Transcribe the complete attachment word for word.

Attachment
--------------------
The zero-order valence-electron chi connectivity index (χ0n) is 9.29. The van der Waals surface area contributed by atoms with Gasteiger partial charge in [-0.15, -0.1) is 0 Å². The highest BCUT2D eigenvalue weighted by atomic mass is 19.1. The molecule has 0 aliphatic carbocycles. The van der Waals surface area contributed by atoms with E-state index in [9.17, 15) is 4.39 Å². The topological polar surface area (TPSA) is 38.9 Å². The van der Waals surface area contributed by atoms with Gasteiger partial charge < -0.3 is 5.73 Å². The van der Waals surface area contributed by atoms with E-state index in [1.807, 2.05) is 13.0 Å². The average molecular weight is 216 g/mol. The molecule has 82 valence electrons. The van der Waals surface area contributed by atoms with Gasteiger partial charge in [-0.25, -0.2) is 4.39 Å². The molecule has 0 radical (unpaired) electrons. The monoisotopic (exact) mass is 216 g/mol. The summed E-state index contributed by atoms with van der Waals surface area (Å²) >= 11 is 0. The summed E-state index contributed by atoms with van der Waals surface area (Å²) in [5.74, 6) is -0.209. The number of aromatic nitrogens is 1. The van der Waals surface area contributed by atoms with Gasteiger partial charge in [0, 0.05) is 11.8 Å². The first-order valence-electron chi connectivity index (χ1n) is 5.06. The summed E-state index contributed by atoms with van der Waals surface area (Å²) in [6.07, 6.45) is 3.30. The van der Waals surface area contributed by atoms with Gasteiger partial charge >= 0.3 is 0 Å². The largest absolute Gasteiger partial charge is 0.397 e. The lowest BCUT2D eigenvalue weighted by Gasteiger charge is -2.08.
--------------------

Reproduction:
The zero-order valence-electron chi connectivity index (χ0n) is 9.29. The van der Waals surface area contributed by atoms with Gasteiger partial charge in [-0.15, -0.1) is 0 Å². The highest BCUT2D eigenvalue weighted by atomic mass is 19.1. The molecule has 0 aliphatic carbocycles. The van der Waals surface area contributed by atoms with E-state index in [9.17, 15) is 4.39 Å². The topological polar surface area (TPSA) is 38.9 Å². The van der Waals surface area contributed by atoms with Gasteiger partial charge < -0.3 is 5.73 Å². The van der Waals surface area contributed by atoms with E-state index in [1.807, 2.05) is 13.0 Å². The average molecular weight is 216 g/mol. The molecule has 82 valence electrons. The van der Waals surface area contributed by atoms with Gasteiger partial charge in [-0.25, -0.2) is 4.39 Å². The molecule has 0 radical (unpaired) electrons. The monoisotopic (exact) mass is 216 g/mol. The summed E-state index contributed by atoms with van der Waals surface area (Å²) >= 11 is 0. The summed E-state index contributed by atoms with van der Waals surface area (Å²) in [5.74, 6) is -0.209. The number of aromatic nitrogens is 1. The van der Waals surface area contributed by atoms with Gasteiger partial charge in [0, 0.05) is 11.8 Å². The first-order valence-electron chi connectivity index (χ1n) is 5.06. The summed E-state index contributed by atoms with van der Waals surface area (Å²) in [6.07, 6.45) is 3.30. The van der Waals surface area contributed by atoms with Gasteiger partial charge >= 0.3 is 0 Å². The largest absolute Gasteiger partial charge is 0.397 e. The lowest BCUT2D eigenvalue weighted by Gasteiger charge is -2.08.